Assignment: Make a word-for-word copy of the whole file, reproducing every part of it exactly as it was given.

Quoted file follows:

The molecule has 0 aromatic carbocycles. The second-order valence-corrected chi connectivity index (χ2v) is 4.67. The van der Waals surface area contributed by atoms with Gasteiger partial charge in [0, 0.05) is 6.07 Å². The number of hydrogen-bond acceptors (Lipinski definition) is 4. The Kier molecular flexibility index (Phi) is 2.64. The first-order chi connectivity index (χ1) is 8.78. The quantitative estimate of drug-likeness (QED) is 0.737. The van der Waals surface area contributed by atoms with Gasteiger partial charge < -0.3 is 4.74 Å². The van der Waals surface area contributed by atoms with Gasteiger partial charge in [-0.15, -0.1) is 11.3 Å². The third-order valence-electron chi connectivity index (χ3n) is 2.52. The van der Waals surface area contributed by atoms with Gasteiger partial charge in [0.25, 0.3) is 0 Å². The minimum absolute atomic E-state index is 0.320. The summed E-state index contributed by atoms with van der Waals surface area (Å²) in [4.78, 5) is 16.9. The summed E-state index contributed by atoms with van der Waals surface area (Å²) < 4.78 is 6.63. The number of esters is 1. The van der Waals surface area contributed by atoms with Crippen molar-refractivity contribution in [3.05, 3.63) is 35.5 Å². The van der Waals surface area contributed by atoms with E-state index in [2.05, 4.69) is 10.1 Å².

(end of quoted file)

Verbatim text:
The molecule has 0 aromatic carbocycles. The second-order valence-corrected chi connectivity index (χ2v) is 4.67. The van der Waals surface area contributed by atoms with Gasteiger partial charge in [0, 0.05) is 6.07 Å². The number of hydrogen-bond acceptors (Lipinski definition) is 4. The Kier molecular flexibility index (Phi) is 2.64. The first-order chi connectivity index (χ1) is 8.78. The quantitative estimate of drug-likeness (QED) is 0.737. The van der Waals surface area contributed by atoms with Gasteiger partial charge < -0.3 is 4.74 Å². The van der Waals surface area contributed by atoms with Gasteiger partial charge in [-0.15, -0.1) is 11.3 Å². The third-order valence-electron chi connectivity index (χ3n) is 2.52. The van der Waals surface area contributed by atoms with Gasteiger partial charge in [0.25, 0.3) is 0 Å². The minimum absolute atomic E-state index is 0.320. The summed E-state index contributed by atoms with van der Waals surface area (Å²) in [4.78, 5) is 16.9. The summed E-state index contributed by atoms with van der Waals surface area (Å²) < 4.78 is 6.63. The number of esters is 1. The van der Waals surface area contributed by atoms with Crippen molar-refractivity contribution in [3.05, 3.63) is 35.5 Å². The van der Waals surface area contributed by atoms with E-state index in [2.05, 4.69) is 10.1 Å².